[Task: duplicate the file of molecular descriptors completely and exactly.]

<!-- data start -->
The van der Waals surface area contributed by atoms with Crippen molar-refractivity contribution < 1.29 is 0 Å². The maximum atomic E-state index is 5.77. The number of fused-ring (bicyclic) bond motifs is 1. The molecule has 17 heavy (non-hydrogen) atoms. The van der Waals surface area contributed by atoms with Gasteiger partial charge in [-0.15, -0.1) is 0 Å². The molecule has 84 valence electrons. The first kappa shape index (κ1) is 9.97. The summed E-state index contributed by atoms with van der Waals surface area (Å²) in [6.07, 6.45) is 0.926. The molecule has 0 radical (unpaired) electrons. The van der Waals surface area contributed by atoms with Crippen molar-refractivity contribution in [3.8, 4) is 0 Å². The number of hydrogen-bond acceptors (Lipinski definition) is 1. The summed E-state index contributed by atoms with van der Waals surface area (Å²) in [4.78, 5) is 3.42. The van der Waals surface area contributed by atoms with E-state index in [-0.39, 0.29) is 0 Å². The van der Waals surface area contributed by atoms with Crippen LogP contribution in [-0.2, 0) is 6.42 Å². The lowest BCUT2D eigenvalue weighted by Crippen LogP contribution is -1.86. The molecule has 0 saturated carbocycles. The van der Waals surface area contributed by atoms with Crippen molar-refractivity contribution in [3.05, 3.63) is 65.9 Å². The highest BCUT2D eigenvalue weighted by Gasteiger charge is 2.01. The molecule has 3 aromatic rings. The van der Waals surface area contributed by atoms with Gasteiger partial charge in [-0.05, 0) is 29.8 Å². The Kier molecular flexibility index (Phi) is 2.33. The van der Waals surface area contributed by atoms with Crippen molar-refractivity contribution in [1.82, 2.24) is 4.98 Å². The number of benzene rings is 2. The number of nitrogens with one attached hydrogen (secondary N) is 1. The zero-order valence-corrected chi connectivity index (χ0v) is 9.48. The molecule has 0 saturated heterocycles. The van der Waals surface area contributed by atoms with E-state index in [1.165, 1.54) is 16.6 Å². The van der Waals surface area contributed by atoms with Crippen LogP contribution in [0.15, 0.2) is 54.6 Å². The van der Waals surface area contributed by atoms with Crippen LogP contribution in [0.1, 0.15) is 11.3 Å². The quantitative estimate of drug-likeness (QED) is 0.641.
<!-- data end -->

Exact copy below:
The van der Waals surface area contributed by atoms with Crippen molar-refractivity contribution < 1.29 is 0 Å². The maximum atomic E-state index is 5.77. The number of fused-ring (bicyclic) bond motifs is 1. The molecule has 17 heavy (non-hydrogen) atoms. The van der Waals surface area contributed by atoms with Gasteiger partial charge in [-0.15, -0.1) is 0 Å². The molecule has 84 valence electrons. The first kappa shape index (κ1) is 9.97. The summed E-state index contributed by atoms with van der Waals surface area (Å²) in [6.07, 6.45) is 0.926. The molecule has 0 radical (unpaired) electrons. The van der Waals surface area contributed by atoms with Crippen molar-refractivity contribution in [3.8, 4) is 0 Å². The number of hydrogen-bond acceptors (Lipinski definition) is 1. The summed E-state index contributed by atoms with van der Waals surface area (Å²) in [4.78, 5) is 3.42. The van der Waals surface area contributed by atoms with E-state index in [-0.39, 0.29) is 0 Å². The van der Waals surface area contributed by atoms with Crippen LogP contribution in [-0.2, 0) is 6.42 Å². The lowest BCUT2D eigenvalue weighted by Crippen LogP contribution is -1.86. The molecule has 0 saturated carbocycles. The van der Waals surface area contributed by atoms with Crippen molar-refractivity contribution in [3.05, 3.63) is 65.9 Å². The highest BCUT2D eigenvalue weighted by Gasteiger charge is 2.01. The molecule has 3 aromatic rings. The van der Waals surface area contributed by atoms with Gasteiger partial charge in [-0.05, 0) is 29.8 Å². The Kier molecular flexibility index (Phi) is 2.33. The van der Waals surface area contributed by atoms with Crippen molar-refractivity contribution in [1.82, 2.24) is 4.98 Å². The number of benzene rings is 2. The number of nitrogens with one attached hydrogen (secondary N) is 1. The zero-order valence-corrected chi connectivity index (χ0v) is 9.48. The molecule has 0 saturated heterocycles. The van der Waals surface area contributed by atoms with E-state index in [1.165, 1.54) is 16.6 Å². The van der Waals surface area contributed by atoms with Crippen LogP contribution in [0.15, 0.2) is 54.6 Å². The van der Waals surface area contributed by atoms with Crippen LogP contribution in [0.1, 0.15) is 11.3 Å². The quantitative estimate of drug-likeness (QED) is 0.641.